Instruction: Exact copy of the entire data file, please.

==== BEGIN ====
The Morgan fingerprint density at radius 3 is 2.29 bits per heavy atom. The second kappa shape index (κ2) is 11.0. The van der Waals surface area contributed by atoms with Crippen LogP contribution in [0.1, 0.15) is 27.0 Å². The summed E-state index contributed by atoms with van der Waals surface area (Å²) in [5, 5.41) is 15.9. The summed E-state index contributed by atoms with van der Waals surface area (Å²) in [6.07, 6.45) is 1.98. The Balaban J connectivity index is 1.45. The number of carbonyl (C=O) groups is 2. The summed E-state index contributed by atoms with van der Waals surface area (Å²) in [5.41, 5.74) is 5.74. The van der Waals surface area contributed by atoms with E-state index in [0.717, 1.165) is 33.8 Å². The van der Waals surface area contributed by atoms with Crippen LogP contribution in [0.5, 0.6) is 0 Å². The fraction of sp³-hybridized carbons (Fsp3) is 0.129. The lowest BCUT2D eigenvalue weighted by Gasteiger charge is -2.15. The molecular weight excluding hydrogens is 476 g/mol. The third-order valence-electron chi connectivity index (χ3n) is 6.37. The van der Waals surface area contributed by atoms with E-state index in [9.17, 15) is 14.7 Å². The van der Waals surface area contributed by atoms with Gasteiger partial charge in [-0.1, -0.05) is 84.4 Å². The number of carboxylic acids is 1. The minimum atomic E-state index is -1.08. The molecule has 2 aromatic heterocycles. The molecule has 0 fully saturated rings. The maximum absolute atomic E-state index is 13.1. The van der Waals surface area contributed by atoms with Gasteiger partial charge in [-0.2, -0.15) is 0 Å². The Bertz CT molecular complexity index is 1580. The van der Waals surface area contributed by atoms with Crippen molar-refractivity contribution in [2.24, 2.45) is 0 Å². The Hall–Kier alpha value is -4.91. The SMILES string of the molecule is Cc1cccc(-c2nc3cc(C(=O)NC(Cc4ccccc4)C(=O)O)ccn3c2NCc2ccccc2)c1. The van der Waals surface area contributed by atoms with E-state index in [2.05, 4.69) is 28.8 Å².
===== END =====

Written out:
The Morgan fingerprint density at radius 3 is 2.29 bits per heavy atom. The second kappa shape index (κ2) is 11.0. The van der Waals surface area contributed by atoms with Crippen LogP contribution in [0.1, 0.15) is 27.0 Å². The summed E-state index contributed by atoms with van der Waals surface area (Å²) in [5, 5.41) is 15.9. The summed E-state index contributed by atoms with van der Waals surface area (Å²) in [6.07, 6.45) is 1.98. The Balaban J connectivity index is 1.45. The number of carbonyl (C=O) groups is 2. The summed E-state index contributed by atoms with van der Waals surface area (Å²) in [5.41, 5.74) is 5.74. The van der Waals surface area contributed by atoms with E-state index in [0.717, 1.165) is 33.8 Å². The van der Waals surface area contributed by atoms with Crippen LogP contribution in [0.5, 0.6) is 0 Å². The fraction of sp³-hybridized carbons (Fsp3) is 0.129. The lowest BCUT2D eigenvalue weighted by Gasteiger charge is -2.15. The molecular weight excluding hydrogens is 476 g/mol. The third-order valence-electron chi connectivity index (χ3n) is 6.37. The van der Waals surface area contributed by atoms with E-state index in [9.17, 15) is 14.7 Å². The van der Waals surface area contributed by atoms with Gasteiger partial charge in [-0.1, -0.05) is 84.4 Å². The number of carboxylic acids is 1. The minimum atomic E-state index is -1.08. The molecule has 2 aromatic heterocycles. The molecule has 0 fully saturated rings. The maximum absolute atomic E-state index is 13.1. The van der Waals surface area contributed by atoms with Gasteiger partial charge in [-0.2, -0.15) is 0 Å². The Bertz CT molecular complexity index is 1580. The van der Waals surface area contributed by atoms with Crippen molar-refractivity contribution in [2.24, 2.45) is 0 Å². The Hall–Kier alpha value is -4.91. The SMILES string of the molecule is Cc1cccc(-c2nc3cc(C(=O)NC(Cc4ccccc4)C(=O)O)ccn3c2NCc2ccccc2)c1. The van der Waals surface area contributed by atoms with E-state index in [2.05, 4.69) is 28.8 Å².